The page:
Birth Control for Men or Male Contraception
Birth control has always been a reason of concern for both men and women. While rapid strides have been made in the field of female contraception, male contraceptive methods remain much the same for past so many years. Let us look at the various choices that men have in the field of contraception.
Birth Control Methods Available for Men
Men have had four options as far as birth control is concerned. They are:
- Use of barrier contraceptives
Abstinence: It has been used as a method of birth control. However, it is often difficult to follow. Moreover, it is detrimental for the relationship.
Use of barrier contraceptives: This has been the most favored form of birth control for men. It stops the sperm from reaching up to the egg and fertilizing it. Therefore, it is an effective form of birth control when used at the right time. Moreover, it is the single most effective method of preventing the spread of sexually transmitted diseases.
Withdrawal: In this method, the man withdraws the penis just before ejaculation. However, this is not a very reliable form of contraception as sperms may still pass into the vagina. Moreover, using this method repeatedly can lead to development of vaginismus in women. This is a condition where there is painful spasm of the muscles of the pelvic floor.
Vasectomy: This is a small surgical procedure wherein the vas deferens is ligated. Hence, the sperms produced in the testicles cannot reach the penis. The procedure is usually irreversible.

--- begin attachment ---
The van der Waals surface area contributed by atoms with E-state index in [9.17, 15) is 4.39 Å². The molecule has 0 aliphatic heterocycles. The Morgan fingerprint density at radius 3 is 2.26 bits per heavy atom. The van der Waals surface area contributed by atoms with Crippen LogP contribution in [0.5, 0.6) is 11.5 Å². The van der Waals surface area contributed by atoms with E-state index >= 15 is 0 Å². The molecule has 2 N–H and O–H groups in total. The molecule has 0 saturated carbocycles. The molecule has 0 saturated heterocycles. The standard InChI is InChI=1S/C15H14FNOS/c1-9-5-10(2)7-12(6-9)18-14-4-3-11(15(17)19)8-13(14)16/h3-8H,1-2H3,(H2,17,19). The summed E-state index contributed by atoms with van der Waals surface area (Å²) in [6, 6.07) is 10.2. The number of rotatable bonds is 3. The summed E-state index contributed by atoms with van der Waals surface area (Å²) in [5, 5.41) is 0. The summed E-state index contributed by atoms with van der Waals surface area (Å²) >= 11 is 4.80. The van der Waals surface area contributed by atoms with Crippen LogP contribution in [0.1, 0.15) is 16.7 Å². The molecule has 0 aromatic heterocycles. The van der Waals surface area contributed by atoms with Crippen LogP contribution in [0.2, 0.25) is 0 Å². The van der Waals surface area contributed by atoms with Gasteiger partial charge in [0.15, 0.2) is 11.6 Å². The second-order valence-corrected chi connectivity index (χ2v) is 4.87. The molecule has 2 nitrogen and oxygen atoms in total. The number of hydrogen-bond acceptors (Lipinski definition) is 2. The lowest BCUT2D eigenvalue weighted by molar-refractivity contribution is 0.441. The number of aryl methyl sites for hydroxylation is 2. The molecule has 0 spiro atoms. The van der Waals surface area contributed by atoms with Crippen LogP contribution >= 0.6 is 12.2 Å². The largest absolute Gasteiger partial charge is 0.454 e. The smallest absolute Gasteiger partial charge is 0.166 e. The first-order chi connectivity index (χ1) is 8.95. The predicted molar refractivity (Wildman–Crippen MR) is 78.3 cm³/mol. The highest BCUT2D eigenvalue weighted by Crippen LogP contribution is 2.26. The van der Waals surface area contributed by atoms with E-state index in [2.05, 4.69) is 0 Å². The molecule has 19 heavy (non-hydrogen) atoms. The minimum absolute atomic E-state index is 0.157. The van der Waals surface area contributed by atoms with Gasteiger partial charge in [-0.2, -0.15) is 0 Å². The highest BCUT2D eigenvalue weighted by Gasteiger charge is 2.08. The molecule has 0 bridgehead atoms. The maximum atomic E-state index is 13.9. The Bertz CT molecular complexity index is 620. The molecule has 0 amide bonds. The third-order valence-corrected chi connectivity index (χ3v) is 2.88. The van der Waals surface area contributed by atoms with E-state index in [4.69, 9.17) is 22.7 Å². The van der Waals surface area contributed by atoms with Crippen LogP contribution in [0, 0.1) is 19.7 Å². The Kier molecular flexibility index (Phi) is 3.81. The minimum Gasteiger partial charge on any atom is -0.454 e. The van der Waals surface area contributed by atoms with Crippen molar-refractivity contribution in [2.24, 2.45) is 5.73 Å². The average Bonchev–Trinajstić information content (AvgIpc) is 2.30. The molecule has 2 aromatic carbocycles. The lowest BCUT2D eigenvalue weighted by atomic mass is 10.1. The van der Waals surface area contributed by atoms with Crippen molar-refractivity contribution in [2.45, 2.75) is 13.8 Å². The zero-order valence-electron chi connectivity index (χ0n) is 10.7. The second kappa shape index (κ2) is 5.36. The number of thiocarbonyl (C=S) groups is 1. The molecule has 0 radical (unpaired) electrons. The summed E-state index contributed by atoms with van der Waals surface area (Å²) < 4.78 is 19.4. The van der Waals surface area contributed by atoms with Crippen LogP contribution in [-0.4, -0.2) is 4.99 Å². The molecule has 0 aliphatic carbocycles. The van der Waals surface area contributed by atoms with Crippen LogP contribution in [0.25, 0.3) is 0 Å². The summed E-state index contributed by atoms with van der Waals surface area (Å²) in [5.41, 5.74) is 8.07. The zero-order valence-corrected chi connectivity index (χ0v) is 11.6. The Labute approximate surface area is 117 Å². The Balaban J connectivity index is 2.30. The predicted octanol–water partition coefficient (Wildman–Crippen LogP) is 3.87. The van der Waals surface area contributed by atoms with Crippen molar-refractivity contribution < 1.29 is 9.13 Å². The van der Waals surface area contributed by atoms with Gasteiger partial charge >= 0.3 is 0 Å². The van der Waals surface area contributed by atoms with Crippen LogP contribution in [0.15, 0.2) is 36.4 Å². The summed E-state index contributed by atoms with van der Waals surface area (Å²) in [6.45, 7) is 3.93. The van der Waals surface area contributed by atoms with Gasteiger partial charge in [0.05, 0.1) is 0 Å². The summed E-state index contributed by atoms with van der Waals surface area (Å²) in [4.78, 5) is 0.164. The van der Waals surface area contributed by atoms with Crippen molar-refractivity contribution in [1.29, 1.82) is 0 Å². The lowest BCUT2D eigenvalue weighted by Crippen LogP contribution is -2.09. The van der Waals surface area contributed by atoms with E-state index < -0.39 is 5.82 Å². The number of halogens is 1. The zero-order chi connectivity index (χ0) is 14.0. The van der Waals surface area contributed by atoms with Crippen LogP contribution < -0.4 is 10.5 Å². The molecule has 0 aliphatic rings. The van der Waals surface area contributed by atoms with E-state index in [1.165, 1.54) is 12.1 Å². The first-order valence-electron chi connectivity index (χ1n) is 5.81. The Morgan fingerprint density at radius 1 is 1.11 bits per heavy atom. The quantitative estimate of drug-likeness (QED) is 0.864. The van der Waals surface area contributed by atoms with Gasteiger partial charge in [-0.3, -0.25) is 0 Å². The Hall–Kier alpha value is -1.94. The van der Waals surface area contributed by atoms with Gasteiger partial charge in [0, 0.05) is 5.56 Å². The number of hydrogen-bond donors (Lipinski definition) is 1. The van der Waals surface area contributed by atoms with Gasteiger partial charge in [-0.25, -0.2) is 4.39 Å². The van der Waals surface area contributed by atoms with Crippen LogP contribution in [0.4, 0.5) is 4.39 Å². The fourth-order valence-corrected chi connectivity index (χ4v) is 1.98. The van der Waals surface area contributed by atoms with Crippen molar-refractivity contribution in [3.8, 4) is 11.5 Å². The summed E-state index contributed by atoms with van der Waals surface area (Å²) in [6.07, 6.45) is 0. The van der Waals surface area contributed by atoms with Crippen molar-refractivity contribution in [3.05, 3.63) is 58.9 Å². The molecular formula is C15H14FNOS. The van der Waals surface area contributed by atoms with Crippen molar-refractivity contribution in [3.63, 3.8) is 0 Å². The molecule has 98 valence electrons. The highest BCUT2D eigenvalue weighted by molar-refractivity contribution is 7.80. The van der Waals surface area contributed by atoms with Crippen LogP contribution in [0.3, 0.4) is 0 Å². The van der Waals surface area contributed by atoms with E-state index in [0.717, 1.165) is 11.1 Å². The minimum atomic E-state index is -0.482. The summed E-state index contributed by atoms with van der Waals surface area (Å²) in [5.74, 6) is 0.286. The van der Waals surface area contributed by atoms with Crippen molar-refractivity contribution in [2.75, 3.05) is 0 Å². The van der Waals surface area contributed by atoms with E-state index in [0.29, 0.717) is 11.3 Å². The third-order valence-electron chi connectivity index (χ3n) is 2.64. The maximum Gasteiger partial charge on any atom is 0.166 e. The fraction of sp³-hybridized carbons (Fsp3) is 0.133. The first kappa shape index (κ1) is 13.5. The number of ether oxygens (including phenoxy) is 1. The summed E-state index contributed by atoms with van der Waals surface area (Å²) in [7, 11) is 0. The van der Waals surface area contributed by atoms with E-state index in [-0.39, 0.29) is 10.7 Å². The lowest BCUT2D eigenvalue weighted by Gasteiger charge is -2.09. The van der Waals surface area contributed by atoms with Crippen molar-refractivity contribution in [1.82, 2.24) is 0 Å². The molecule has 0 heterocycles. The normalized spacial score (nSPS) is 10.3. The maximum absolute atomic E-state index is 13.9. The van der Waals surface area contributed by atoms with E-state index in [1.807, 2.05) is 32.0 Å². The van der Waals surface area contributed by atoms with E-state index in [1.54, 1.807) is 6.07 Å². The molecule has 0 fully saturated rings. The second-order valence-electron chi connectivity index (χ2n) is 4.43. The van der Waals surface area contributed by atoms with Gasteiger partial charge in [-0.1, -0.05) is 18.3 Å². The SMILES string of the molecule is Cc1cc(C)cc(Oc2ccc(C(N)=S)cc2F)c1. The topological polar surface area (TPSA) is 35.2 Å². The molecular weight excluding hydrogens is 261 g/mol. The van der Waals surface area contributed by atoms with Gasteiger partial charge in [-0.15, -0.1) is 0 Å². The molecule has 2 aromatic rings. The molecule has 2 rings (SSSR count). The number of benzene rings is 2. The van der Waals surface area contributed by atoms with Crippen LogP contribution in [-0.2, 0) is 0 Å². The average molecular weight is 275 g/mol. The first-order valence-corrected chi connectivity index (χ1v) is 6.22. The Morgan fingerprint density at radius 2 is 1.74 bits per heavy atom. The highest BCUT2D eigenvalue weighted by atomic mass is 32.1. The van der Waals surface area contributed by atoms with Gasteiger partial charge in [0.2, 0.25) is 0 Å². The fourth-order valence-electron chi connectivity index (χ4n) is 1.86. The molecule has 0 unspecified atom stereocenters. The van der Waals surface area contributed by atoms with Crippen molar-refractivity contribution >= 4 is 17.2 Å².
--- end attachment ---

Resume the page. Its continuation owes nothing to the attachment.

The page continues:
New Advancements in The Field of Male Contraception
There are many ongoing research projects to develop newer forms of male contraception. Two main areas of research include:
- Hormonal contraception
- Use of non-hormonal methods
Hormonal Contraception in Men
We know that testosterone is required for the production of sperms. The objective of research in the field of hormonal contraception is to find a way to temporarily block the effect of testosterone on the testes so that they do not produce sperms. But this has to be done in a manner that other side effects of low testosterone do not manifest.
One way this objective can be achieved is by giving synthetic variety of testosterone to men along with progestogen. This keeps the level of testosterone in the blood normal. So, the sexual drive of the man is not diminished. But it stops the production of sperms. Although the research seems promising, the biggest pitfall is that some men keep producing enough sperms to make a woman pregnant. Men of different ethnic origins show the different rate of suppression of sperm production.
Currently these methods focus on the vas deferens. Two projects show some promise. They are:
- Reversible Inhibition of Sperm Under Guidance (RISUG): In this technique, a chemical is injected into the vas deferens. It chemically reacts in a manner that it blocks the vas. So the sperms can no longer reach the penis. The sperms that come in contact with this chemical are also killed. The contraception becomes effective almost immediately after taking the injection. The technique is reversible. Whenever, the man desires to have a child, another injection is given into the vas. It dissolves the earlier chemical and flushes the vas so that the sperms can once again pass through it unhindered.
- Intra-Vas Device (IVD): It is a variation of RISUG. Here, the chemical that is injected, plugs the vas. It filters out the sperms when they pass through the vas deferens.
Both the methods look promising. However, they need to be assessed for long term affectivity and safety.